If Vintage is your thing, this is the app for you. Polaroid, Lomo , toy camera and Holga effects all present and all free. Annoyingly small view window but still a good app.

FxCamera Free.
Possibly my favorite of the camera apps. It will support Polandroid (as it calls it) along with Fisheye, Warhol, Toycam and SymemetriCam views. I love the Polandroid effect and used it to start my Arctic Shooter photo blog. I swear by this app and used it daily. As an added benefit it will allow you to create a shortcut to a certain effect on one of your home screens. This was perfect for 1-click access to my Polandroid settings.

Camera 360 Free.
Camera360 is another one of those apps with a ton of effects. I love this app for the HDR effects and the advanced tilt shift effects. The app that has a ton of effects and they’re all high quality.

PicSay Pro $4.10.
Editing photos on a mobile device is still a pain but PicSay and the Pro version will give you flexibility to remove red eye, rotate, crop and even apply effects like faux HDR and tilt-shift to your photos on the move.

Adobe Photoshop Express Free.
As much as I expected to love this app, I actually found Picsay a lot more useful. However, for simple rotate, crop and save Photoshop performs as you’d expect. The app also provides access to Adobe’s online sharing which I never used. Free.
I didn’t do a lot of music listening on my Droid since I still owned an iPod Touch and dabbled in both worlds but the app is wonderful. Providing you full access to your libraries and radio stations. It was great in a pinch or if I wanted to find new music.

Audible Free.
If you listen to audio books, you need Audible. The native app allows you to download new books and provides stats as you listening and the same badge system the iPhone app has. It’s a great app and I love it.

SpeedTest Free.
How fast is your connection? This is the Android version of

Amazon Free.
The world’s biggest mall in convenient app form. A handy front end for the site including a barcode scanner for scanning the item you want to purchase and add it to your cart or wish list. A wonderful covert shopping tool when you’re out with the object of your desire and you want to surprise them later on.

Amazon MP3 Free.
Quick and easy access to the Amazon MP3 store. Great for grabbing new tunes on the go.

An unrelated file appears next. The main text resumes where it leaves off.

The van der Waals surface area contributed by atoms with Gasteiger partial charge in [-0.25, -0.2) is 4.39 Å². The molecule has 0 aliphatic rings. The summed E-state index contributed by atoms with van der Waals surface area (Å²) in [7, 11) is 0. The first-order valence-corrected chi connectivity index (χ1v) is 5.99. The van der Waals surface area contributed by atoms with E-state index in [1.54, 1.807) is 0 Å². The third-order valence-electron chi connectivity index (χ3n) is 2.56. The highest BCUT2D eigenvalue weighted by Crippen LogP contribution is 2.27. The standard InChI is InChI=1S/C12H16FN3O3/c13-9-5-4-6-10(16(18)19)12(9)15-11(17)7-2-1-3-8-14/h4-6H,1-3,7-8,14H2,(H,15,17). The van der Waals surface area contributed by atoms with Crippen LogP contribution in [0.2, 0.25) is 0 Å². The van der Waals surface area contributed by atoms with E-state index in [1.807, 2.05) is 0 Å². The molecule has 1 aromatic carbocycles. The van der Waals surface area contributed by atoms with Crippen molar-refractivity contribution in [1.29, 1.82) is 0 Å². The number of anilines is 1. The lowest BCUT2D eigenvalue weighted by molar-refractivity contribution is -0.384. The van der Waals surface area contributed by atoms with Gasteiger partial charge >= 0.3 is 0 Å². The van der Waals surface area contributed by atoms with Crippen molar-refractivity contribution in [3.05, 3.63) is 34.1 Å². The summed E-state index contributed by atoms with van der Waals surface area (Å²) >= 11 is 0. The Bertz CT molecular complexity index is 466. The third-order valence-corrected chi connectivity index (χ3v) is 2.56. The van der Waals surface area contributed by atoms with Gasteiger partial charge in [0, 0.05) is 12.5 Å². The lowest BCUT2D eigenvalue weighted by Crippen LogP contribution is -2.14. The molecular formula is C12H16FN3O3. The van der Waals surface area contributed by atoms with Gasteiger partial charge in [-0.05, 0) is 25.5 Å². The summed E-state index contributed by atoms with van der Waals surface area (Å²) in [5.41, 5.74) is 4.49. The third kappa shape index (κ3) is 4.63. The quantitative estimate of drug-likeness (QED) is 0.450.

Google Listen Free.
If you like Podcasts like I do, Google Listen will find and download them for you to listen to. The selection is nowhere near what Apple’s Store offers but most of the major players are there. I’d recommend using it in tandem with HuffDuffer to create a unique RSS feed of podcasts to download and enjoy. It is not a great app and the selection is limited but it is better than nothing.

DoubleTwist & DoubleTwist AirSync DoubleTwist is Free. AirSync is $4.99.
DoubleTwist is the missing media app for your Android device. It is heads and tales above what ships even with Android 2.2 and will provide a working sync from iTunes most importantly. It also allows you to control your media from the lock screen. DoubleTwist AirSync is the companion app which does exactly what it says. It will allow you to wirelessly sync media from your Mac or PC. Wireless. iTunes. Syncing. This is not even something Apple will let you do. In my limited experience with it, it was somewhat buggy but it had also just been released. I am sure, as with DoubleTwist, it will continue to improve. Even then it was well worth the download and the price.

Good Morning Free.
No one likes to get up in the morning but let Good Morning make the transition from peaceful sleep to waking a little easier. This fantastic alarm will not only play music to lull you from slumber, it will also read the time, date, current weather conditions, and a customizable message if you choose. Then start in with music to make sure you’re up.

StopWatch & Timer Free.
A surprising omission from Android is the ability to set a simple timer. This app fills the need.

DC Metro Transit – Free Free.
If you live in the Washington DC area, this app will answer your “where is my train?” question by syncing to WMATA’s signal boards in the stations. It also provides maps and route information and will even include bus information.
One of my favorite features of AppBrain is the ability to set your list of applications to public and sharing them with other Android owners. Note: since I am now using an iPhone this list will not change but I am keeping it up for posterity.

Here’s my AppBrain application list. Due to a number of reasons, I have switched providers and now own an iPhone 4 so this list will not change and it merely included for posterity. I still really enjoy Android and both platforms have their strengths and weaknesses. Maybe I’ll write a similar post of my choices for iOS apps that haven’t been listed a million times over.